Kevin Connolly tweaks the Israeli political map

Apparently still unable to let go of the subject of the Israeli elections, the BBC featured another report on the subject by the Jerusalem Bureau’s Kevin Connolly in its January 26th edition of ‘From Our Own Correspondent’ – broadcast on BBC Radio 4 and the BBC World Service. 

A podcast of the programme can be downloaded or heard here.  Connolly’s report begins at 01:26, but it is also worth listening to the introduction by the programme’s presenter Kate Adie from 00:39, in which she once more repeats the unquestioned mantra of “the deadlocked peace process” as one of the “pressing regional matters”. Alternatively, a fairly accurate transcript of Connolly’s radio report can be read in the magazine section of the BBC News website.

Moving on past the rather laboured introduction, we reach Connolly’s assessment of democracy in the Middle East; one which seems riskily hasty if one considers the track record of elected Islamist regimes in the region so far.  

“Israeli officials have long made the point that theirs is the only democracy in the Middle East – a claim that calls for a little tweaking or qualification in the light of Egypt’s elections last year.”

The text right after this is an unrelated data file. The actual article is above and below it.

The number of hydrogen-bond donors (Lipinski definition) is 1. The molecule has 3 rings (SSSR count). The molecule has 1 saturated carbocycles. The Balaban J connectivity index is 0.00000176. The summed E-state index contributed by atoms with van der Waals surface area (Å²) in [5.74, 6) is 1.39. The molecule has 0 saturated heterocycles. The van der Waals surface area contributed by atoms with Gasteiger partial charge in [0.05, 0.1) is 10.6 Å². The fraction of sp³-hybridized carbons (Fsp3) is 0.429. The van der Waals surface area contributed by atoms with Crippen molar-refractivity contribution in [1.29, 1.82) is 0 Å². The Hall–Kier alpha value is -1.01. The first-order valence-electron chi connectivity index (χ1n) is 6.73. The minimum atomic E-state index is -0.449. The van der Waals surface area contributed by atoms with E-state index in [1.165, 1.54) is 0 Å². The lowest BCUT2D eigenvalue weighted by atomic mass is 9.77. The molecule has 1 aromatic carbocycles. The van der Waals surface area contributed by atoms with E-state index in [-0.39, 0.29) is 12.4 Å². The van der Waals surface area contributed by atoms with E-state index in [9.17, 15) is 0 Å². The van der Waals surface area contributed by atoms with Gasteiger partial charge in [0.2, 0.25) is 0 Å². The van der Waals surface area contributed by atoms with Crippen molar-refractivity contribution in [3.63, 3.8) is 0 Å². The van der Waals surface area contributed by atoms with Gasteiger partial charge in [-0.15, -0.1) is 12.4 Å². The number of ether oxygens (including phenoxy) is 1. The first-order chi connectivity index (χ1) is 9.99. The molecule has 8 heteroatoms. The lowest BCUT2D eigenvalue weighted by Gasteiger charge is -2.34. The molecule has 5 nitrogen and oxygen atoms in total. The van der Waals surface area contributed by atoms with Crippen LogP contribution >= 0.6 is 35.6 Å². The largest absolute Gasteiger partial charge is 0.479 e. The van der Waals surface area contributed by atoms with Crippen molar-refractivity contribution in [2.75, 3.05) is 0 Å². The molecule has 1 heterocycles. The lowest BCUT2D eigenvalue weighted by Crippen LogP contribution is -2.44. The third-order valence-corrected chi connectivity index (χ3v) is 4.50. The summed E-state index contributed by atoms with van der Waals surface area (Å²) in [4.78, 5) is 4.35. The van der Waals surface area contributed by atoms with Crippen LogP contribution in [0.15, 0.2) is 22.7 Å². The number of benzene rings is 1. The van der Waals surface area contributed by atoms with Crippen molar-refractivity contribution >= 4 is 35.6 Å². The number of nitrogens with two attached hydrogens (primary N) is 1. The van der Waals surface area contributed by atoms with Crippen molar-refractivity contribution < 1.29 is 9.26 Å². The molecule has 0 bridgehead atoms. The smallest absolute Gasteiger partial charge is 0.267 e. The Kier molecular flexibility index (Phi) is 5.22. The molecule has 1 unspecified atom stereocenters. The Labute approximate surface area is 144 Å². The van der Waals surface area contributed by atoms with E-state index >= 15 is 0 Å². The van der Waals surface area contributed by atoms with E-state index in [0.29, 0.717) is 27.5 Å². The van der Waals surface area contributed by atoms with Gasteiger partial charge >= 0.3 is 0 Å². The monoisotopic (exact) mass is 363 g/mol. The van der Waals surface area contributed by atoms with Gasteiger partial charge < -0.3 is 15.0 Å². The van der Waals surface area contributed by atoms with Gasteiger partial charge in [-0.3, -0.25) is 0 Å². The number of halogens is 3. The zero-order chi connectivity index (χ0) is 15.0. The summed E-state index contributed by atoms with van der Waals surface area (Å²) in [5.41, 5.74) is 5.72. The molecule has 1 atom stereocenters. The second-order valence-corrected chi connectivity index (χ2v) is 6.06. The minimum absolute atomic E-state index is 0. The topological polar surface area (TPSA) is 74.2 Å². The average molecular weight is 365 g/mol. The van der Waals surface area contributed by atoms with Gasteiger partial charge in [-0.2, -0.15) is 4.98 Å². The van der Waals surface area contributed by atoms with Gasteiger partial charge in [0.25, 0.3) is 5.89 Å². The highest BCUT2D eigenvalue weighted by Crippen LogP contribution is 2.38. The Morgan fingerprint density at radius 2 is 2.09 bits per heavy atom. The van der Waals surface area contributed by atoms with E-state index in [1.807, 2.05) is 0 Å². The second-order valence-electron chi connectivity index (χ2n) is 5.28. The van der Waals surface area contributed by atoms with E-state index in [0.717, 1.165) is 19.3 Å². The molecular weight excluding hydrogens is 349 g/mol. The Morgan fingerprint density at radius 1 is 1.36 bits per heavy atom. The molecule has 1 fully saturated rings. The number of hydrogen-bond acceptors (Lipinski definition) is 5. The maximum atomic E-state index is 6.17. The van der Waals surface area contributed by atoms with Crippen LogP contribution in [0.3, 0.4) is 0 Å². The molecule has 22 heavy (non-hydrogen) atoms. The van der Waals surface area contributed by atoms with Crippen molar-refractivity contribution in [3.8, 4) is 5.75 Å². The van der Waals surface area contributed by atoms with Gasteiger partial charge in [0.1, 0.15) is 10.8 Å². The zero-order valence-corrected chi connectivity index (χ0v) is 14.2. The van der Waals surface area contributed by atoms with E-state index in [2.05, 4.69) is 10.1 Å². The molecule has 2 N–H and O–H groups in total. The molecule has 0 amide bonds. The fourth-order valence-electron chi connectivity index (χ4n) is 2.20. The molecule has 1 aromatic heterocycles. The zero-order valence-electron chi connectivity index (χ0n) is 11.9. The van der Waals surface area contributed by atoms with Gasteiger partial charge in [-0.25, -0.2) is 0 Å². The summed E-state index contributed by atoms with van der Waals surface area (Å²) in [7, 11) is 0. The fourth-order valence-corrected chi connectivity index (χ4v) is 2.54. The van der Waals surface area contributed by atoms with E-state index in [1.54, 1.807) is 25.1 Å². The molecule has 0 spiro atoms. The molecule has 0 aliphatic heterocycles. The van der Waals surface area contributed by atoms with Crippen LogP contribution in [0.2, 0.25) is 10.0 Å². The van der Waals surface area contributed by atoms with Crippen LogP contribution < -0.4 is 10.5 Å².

But the real intention of this report by Connolly seems to be to persuade audiences that the BBC’s pre-election analysis was not as far off the mark as they may think. 

You see, if you happened to think that the BBC’s energetic promotion of the notion that Israelis were about to elect a right-wing government was mistaken then, according to Connolly, it is you who are wrong. And in order to explain just how wrong you were, Connolly says:

“What is interesting about this election is that the dynamic new force in parliament comes not from the far-right of Israeli politics as many expected, but from the centre.

A new party called “There is a Future” is the second-largest force in the new Knesset.

It is led by a popular television personality called Yair Lapid. If you are British or American, you will have to imagine David Dimbleby or David Letterman stepping down from the screen to sort the country out.”

So far, so good. But Connolly then continues:

“Using the term “centrist” in the context of Israeli politics is not always helpful.

I suspect that to many Europeans, it conjures an image of a leader who would be much less tough in negotiations with the Palestinians than Mr Netanyahu would.